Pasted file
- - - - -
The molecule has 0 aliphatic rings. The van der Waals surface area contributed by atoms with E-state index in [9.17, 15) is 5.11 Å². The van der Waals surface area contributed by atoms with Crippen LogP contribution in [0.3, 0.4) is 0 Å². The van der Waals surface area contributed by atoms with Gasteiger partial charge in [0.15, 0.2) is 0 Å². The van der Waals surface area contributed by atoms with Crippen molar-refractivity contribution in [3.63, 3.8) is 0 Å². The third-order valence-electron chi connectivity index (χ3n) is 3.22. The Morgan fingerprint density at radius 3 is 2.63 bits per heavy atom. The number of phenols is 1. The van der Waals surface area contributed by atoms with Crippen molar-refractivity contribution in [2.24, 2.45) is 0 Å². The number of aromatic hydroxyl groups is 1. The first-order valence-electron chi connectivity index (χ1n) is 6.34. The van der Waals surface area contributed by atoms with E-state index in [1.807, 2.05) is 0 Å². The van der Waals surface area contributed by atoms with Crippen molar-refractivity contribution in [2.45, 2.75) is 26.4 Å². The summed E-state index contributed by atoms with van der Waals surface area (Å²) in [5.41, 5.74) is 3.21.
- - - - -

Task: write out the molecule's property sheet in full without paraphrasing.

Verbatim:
The molecule has 0 aliphatic rings. The van der Waals surface area contributed by atoms with E-state index in [9.17, 15) is 5.11 Å². The van der Waals surface area contributed by atoms with Crippen LogP contribution in [0.3, 0.4) is 0 Å². The van der Waals surface area contributed by atoms with Gasteiger partial charge in [0.15, 0.2) is 0 Å². The van der Waals surface area contributed by atoms with Crippen molar-refractivity contribution in [3.63, 3.8) is 0 Å². The third-order valence-electron chi connectivity index (χ3n) is 3.22. The Morgan fingerprint density at radius 3 is 2.63 bits per heavy atom. The number of phenols is 1. The van der Waals surface area contributed by atoms with Crippen molar-refractivity contribution in [2.24, 2.45) is 0 Å². The number of aromatic hydroxyl groups is 1. The first-order valence-electron chi connectivity index (χ1n) is 6.34. The van der Waals surface area contributed by atoms with E-state index in [1.807, 2.05) is 0 Å². The van der Waals surface area contributed by atoms with Crippen molar-refractivity contribution in [2.45, 2.75) is 26.4 Å². The summed E-state index contributed by atoms with van der Waals surface area (Å²) in [5.41, 5.74) is 3.21.